I always say: “think of it as bootcamp on steroids…a different workout everyday which combines olympic weight lifting, gymnastics, rowing, running, and basic core exercises like situps, pushups and pullups. It will kick your ass!
I clicked onto the Crossfit website about 12months ago or so and remember thinking what a load of rubbish! “we specialise in not specialising”…huh? Then I saw blokes doing handstands in random places and thought this is just kinda weird…what normal person would want to train there? Anyway I kept hearing about Crossfit everywhere so I thought I’d have a crack at one of the WOD’s…hooked! I’ve been doing it for a few weeks… Now I wanna be an affiliate! (never one to rush in!) I’ve been trying to explain it to friends. I think the NYC black box guy sums it up really well.
“CrossFit is an extremely efficient and effective way to get into world-class shape.
CrossFit started at a maverick gym in Santa Cruz, and quickly spread to Olympic and professional athletes, police and military special operations units, champion martial artists, and (like most of us here at CrossFit NYC) everyday people looking for a serious kick in the butt.
CrossFit workouts are functional, varied and intense. They also scale to any ability level—our members range from elite athletes to eighty-something grandmothers—so whatever shape you’re starting from, you’ll be able to jump right in.
For more information, please read the article What Is Fitness?”
Probably a bit long for an elevator pitch but it does make sense to a normal person.
Oh I SO needed to hear this!
Also, this is a bit belated but I’m glad that I was able to incite the unprofessional chair dancing. I’ve listened to that song about 150 times and it still gets me going. PS: If you want it in context, rent Knocked Up.
PPS: Hope to meet you if you’re in Center City Phila soon!
I too have witnessed the man worthy of the peg above “Fitness” on the health spectrum, Chuck Carswell (thanks for the tip on resetting the false grip in the muscle-up, Chuck… I’m still pumped from knocking out 3 consecutive MU’s last week!)
My contribution to the homework assignment: I’ve had the best luck explaining CF to people with the “stuff-you-do-every-day” angle of attack.
add on… “we try to get everyone from the level they’re at to the next higher level. If that means a grandmother regaining her confidence in picking up her grandchild, awesome. If it means a strong athlete becoming an elite athlete, fantastic. This is for everyone.”
To explain the “specialize in not specializing” part, I have simply said, “our goal is to get as good as possible at as many things as possible”
My husband and I are always running into this question, and I have to agree with RebelHealth Chick that the best pitch is going to be tailored to the listener. I emphasize very different aspects of CrossFit when I’m talking to a triathlete than I do when I’m talking to a Zumba-class girl, or a typical weight guy or my 60 year-old mother! People with different fitness goals will respond to different aspects of CrossFit.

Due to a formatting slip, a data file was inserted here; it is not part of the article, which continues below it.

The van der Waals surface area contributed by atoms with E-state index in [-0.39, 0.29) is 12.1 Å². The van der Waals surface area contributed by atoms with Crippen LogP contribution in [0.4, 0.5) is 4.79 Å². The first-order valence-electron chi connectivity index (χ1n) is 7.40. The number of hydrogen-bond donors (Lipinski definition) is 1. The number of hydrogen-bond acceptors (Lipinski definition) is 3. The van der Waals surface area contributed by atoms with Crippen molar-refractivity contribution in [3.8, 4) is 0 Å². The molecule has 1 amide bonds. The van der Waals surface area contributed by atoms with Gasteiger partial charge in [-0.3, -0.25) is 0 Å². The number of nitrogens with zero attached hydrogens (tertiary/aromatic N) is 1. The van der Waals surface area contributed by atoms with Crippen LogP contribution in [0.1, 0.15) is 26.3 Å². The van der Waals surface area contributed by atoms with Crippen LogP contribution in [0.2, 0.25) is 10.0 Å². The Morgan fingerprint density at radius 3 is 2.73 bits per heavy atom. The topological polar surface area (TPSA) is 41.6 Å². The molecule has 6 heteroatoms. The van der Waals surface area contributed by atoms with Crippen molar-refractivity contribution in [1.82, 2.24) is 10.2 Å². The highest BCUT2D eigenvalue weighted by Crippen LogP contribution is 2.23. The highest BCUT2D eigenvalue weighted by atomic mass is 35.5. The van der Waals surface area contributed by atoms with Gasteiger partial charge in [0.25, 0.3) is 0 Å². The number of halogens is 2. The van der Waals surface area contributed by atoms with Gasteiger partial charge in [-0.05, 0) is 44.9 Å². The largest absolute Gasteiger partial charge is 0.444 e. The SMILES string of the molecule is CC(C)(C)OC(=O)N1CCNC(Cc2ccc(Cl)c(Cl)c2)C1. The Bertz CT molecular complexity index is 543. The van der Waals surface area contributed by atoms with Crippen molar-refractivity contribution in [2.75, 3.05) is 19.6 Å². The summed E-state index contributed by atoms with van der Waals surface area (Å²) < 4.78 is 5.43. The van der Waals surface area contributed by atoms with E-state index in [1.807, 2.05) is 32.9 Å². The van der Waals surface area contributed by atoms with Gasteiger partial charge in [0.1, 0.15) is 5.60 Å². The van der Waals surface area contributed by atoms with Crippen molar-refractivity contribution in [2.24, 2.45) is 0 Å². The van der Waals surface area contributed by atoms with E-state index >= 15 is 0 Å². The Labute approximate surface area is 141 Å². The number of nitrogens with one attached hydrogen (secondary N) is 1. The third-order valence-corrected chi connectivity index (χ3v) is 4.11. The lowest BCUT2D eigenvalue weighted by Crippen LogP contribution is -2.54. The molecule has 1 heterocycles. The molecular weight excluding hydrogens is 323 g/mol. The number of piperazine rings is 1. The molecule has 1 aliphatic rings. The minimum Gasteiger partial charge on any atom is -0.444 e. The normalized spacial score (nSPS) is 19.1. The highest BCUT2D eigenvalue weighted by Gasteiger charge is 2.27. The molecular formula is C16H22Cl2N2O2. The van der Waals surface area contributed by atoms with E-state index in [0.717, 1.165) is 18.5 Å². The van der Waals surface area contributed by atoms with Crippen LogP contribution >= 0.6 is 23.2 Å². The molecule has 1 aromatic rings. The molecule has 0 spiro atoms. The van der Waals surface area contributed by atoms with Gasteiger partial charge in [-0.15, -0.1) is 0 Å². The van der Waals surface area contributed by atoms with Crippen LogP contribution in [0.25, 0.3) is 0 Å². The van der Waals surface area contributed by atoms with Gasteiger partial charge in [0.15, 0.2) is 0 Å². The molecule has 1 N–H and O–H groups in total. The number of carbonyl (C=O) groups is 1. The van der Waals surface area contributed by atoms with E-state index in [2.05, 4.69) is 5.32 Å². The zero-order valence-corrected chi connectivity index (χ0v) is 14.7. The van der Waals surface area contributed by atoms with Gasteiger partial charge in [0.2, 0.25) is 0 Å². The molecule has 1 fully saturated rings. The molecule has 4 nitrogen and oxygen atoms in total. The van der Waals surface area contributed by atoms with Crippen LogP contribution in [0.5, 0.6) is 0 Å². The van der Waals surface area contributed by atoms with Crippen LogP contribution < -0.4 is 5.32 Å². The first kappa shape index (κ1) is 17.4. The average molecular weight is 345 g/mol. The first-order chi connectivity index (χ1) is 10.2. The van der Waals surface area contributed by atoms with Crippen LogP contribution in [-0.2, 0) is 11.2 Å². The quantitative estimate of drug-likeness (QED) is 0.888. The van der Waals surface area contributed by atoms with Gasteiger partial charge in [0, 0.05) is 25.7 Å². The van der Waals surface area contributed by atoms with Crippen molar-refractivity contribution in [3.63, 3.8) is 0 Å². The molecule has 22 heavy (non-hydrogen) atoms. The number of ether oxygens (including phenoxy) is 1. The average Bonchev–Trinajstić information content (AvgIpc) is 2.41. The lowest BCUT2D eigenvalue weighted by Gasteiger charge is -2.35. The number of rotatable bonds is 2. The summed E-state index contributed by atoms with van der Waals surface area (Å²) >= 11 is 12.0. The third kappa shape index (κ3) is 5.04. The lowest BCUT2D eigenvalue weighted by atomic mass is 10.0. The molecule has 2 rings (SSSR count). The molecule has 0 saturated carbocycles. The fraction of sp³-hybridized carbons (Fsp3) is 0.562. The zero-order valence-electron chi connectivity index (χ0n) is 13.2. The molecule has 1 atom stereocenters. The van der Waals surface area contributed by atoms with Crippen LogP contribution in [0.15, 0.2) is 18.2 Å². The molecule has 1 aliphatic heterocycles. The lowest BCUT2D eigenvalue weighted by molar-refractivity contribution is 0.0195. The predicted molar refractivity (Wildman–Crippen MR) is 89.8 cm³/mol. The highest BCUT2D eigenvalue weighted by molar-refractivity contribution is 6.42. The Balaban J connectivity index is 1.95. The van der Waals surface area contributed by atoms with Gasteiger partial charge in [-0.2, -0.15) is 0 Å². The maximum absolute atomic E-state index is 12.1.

Melissa, one thing I think your pitch is missing, and that seems to be missing from most of the pitches above, is how little time CrossFit requires for the fitness it produces. This is one of the biggest perks of CrossFit for me, and I know it is the thing that brings the most interest (and sometimes disbelief) from my listeners. No matter what your fitness goals, just about everyone likes the idea of getting in amazing shape in less time.
A question I have is: how do you pitch heavy weights to girls who are afaid of “getting big”? I tell them about how big muscles are primarily genetics (or steroids) and that they won’t end up looking like men, but I have a really hard time convincing them (despite the fact that I don’t look manly myself… at least I don’t think so!). Melissa, you have a very lean build, so as you’ve written, your worries go toward the “leaning out” end of the spectrum, but for stockier girls who gain muscle a bit easier than average, how would you convince them that CrossFit won’t make them into she-beasts?
Sorry I’m late to the convo, but since I work in the insurance industry, I’ve heard a lot of elevator pitches. Specificity is tricky: you need something that gives the listener pause and makes them curious.
I could say I’m a Tax Attorney, which is true, but . . . everyone THINKS they know what I do, even if they don’t. So if I answer that, everyone’s eyes glaze over. So I generally say something like “I’m a money lawyer. My job is helping people keep theirs.” From there I can get into really interesting conversations.
So here are some comments I’ve made to folks in no particular order:
“We train for strength, not bulk–What we do will make you leaner and stronger.”. I think women like that. It’s kind of “marketingy” but it has the added benefit of being true . .
“We can do a complete body workout in 15 minutes or less” (Just don’t mention the urpee-bays . . . )
“Abs in 15 minutes a day if you apply yourself and eat right and we don’t do one damn crunch.”
“Even if you love “running/lifting/hockey/rugby” we can train you in the things you’re not good at so that you’ll be even better at the things you love”.